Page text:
advertisement

A Beginner's Guide to StarCraft 2 Multiplayer - Part 1

by Brian Leahy, Jul 30, 2010 4:00pm PDT

I've finished the singleplayer campaign of StarCraft II: Wings of Liberty, but I still need to run through all of the challenges before I'm ready to write my review. Expect it early next week.

With the weekend approaching, many StarCraft II players will be wrapping up the campaign and considering trying out the multiplayer game. A lot of people believe that they will be instantly steamrolled by players of a much-higher skill level, but that shouldn't be the case. StarCraft II's ladder system and matchmaking is designed to try and give each player a 50% win ratio.

I recommend that players use the built-in progression that Blizzard has put into the game for going from campaign to multiplayer, which has a different set of units and data. Complete the tutorials, play the campaign, do the challenges, play against AI opponents, and finally check out the ladder to play against humans.

Remember that you have to lose to get better. The first five matches are "placement" matches, meaning that they aren't necessarily going to be against players of your skill level. Do yourself a favor and finish these five to be placed in the proper league. Even then, it may take more matches to normalize your position.

As for race selection, it is ideal to stick with a single race from the beginning as it is less information to absorb. Terran and Protoss are both good first choices, while the Zerg are mechanically a little more complex. Either way, pick a race and try to play using only that race when you begin. While there is more to learn than what I will discuss here today, I hope these ideas and tips help you out.

There are a few key economic concepts you should know about StarCraft before we jump into specifics in-game. Your economy in this game is extremely important. It helps to begin thinking about buildings in terms of how many extra marines, zealots, or zerglings you could make for the same cost--do you really need that factory yet, or would you be better served with 3 extra marines? By the way, always build workers. You need about three workers per mineral patch so look to build 21 to 24 for your main base. At this point, keep building them as you can transfer extra workers to a new expansion to begin mining there immediately.

You also want to keep your minerals and gas low. Money in the bank just means wasted minerals. If you cannot build any additional units, build more supply depots/pylons/overlords. If you still have extra minerals, add more unit production buildings, tech up, or expand. Basically, find some way to spend your money with the priority being more units.

When starting out, versus humans or the AI, it helps to focus entirely on generating as many units as possible as quickly as possible. Don't worry about scouting yet or teching to that super-awesome battlecruiser. Just make as many marines and marauders as possible. Most of the time, you'll have more units than your opponent and should be in a good position to win the game. This will help you get used to cranking out units, while creating workers to keep your economy growing.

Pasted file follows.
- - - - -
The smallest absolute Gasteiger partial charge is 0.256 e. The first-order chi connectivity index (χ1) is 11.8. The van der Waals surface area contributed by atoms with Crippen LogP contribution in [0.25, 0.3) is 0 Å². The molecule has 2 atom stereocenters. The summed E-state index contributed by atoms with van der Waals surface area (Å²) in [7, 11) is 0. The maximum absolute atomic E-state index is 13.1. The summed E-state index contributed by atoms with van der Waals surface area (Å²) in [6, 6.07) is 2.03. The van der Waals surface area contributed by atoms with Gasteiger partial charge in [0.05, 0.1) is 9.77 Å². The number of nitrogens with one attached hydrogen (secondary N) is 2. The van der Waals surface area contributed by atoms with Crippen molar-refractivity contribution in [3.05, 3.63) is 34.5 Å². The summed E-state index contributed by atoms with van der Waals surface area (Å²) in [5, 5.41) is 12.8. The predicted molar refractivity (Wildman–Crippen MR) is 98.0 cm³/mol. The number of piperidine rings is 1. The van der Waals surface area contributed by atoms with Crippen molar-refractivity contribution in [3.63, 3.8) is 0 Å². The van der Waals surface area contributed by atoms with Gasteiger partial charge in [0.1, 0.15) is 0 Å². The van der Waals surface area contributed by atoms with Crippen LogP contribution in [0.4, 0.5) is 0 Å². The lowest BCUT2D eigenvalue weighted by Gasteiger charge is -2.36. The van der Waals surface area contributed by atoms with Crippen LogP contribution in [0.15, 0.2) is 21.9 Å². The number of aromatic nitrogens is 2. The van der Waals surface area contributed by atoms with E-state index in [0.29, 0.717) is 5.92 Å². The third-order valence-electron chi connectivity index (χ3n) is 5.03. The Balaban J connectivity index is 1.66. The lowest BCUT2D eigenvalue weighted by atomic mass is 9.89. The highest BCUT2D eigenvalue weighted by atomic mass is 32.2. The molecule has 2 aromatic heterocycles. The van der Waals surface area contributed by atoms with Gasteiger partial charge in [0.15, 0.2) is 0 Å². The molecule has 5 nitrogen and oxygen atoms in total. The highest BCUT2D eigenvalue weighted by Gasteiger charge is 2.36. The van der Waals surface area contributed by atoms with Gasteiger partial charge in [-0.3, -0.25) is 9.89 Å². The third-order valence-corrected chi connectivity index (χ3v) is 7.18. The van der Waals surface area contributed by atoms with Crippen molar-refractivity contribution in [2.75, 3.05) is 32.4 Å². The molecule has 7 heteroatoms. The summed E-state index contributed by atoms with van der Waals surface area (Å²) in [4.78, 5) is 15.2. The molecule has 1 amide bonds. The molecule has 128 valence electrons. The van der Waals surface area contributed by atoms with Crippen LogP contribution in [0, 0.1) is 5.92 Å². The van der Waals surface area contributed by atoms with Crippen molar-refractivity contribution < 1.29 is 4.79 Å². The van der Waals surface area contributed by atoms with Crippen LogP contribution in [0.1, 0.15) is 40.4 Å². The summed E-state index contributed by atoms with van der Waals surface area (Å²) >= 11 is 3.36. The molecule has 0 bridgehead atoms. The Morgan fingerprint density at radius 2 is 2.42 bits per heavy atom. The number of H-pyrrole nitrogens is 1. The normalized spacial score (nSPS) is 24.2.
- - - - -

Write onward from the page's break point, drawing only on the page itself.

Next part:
If video is more your thing, go ahead and watch this excellent episode of Day[9] Daily where he goes over the "mental checklist" every new player should run through while playing and why it isn't as hard as you might think.

In part II, I'll go into learning some opening build orders and how to read the notation used by the community as well as the importance of scouting and what to do with the information you gain by doing so. For now, I'll leave you with some easy fixes for some common beginner mistakes:

  • Never pull your workers away from mining unless not doing so would result in a loss. I see many inexperienced players send eight workers after my single scouting unit. With some simple micro, I can keep my scout from being killed and my opponent loses a ton of precious mining time giving me a huge advantage.

  • Watch your replays! If you lose, load up the replay to find out why. Watch it from the perspective of your opponent. See what he saw and how he reacted to what you did. This is key to learning the game and getting better. If they play the same race as you, try copying their build order.

  • Use hotkeys! You should get to a point where you never have to click on or even look at the bottom right grid for issuing commands or building units. Your mouse should be used entirely for selection and issuing orders along with hotkeys. The harder challenges in the game's challenge mode will force you to use hotkeys. Play them repeatedly!





Comments

17 Threads | 73 Comments








  • Seeing a couple comments about ranking and playing against jackasses that quit midgame, etc.

    If you don't care about ranking (and I don't know if I do or not yet... I like competition), perhaps someone should start a list of Shackers who aren't looking to DOMINAAAAATE! and just want to have fun. Make a pool of Shacker names, throw them on all our friends lists, and play with whoever happens to be online. I wouldn't mind getting rushed by Fox or someone I "know" as much as I would some 15 year old Korean kid with a personal hand trainer.